18. Peterson and Peterson (1959) used 2 practice trials then looked at mean performance for blocks of 12 trials Keppel and Underwood (1968) Maybe PI builds up quickly examined performance over first few trials If PI occurs, then performance should get worse across trials (the more trials, the more PI)

  19. Proportion of Items Recalled by Trial Number And Recall Delay 1.0 3-s delay P(r) 18-s delay 0.0 1 2 3 4 5 6 Trial Number

  20. Keppel and Underwood (1968) Maybe PI builds up quickly examined performance over first few trials If PI occurs, then performance should get worse across trials (the more trials, the more PI) Conclusion: PI occurs, builds up quickly

  21. Proportion of Items Recalled by Trial Number And Recall Delay 1.0 3-s delay P(r) 18-s delay 0.0 1 2 3 4 5 6 Trial Number

  22. Keppel and Underwood (1968) Maybe PI builds up quickly examined performance over first few trials If PI occurs, then performance should get worse across trials (the more trials, the more PI) Conclusion: PI occurs, builds up quickly Also, little forgetting without PI (evidence against decay theory)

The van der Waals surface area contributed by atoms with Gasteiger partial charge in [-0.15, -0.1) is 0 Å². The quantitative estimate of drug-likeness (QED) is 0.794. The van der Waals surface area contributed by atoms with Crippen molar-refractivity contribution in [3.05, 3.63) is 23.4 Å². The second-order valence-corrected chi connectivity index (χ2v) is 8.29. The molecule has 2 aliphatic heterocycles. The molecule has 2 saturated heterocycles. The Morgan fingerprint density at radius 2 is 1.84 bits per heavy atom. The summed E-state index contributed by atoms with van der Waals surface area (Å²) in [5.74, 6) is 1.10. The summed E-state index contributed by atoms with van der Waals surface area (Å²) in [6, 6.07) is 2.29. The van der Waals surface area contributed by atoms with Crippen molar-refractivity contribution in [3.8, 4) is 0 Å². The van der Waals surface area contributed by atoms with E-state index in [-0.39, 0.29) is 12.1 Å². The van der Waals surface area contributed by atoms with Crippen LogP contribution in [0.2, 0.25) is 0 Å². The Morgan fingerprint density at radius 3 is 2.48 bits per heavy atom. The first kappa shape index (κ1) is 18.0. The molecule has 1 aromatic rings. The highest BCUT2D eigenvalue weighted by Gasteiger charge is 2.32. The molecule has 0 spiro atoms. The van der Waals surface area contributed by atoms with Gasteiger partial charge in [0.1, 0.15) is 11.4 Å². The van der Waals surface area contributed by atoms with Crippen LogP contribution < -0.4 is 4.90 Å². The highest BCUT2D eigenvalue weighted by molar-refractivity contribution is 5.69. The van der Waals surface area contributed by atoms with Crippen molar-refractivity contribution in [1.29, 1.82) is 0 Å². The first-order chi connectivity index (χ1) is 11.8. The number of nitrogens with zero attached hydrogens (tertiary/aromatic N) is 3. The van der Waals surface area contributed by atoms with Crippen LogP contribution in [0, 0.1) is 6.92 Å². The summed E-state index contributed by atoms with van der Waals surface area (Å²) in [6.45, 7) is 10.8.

23. Keppel and Underwood (1968) Maybe PI builds up quickly examined performance over first few trials If PI occurs, then performance should get worse across trials (the more trials, the more PI) Conclusion: PI occurs, builds up quickly Also, little forgetting without PI (evidence against decay theory) Note: distractor task is producing retroactive interference, too

  24. Wickens (1968) obtained quick build-up of PI with different category exemplars (e.g., examples of professions, fruits, etc.) Manipulation – category switch continued with same category (no switch) vs. changed to a new category (switch)

  25. Proportion of Items Recalled by Trial Number And Recall Delay 1.0 fruit (switch) professions P(r) fruits fruit (no switch) 0.0 1 2 3 4 5 6 Trial Number

  26. Wickens (1968) obtained quick build-up of PI with different category exemplars (e.g., examples of professions, fruits, etc.) Manipulation – category switch continued with same category (no switch) vs. changed to a new category (switch) Release from PI due to a shift in material Conclusion: Build-up of PI due to similar material (interference from similar material)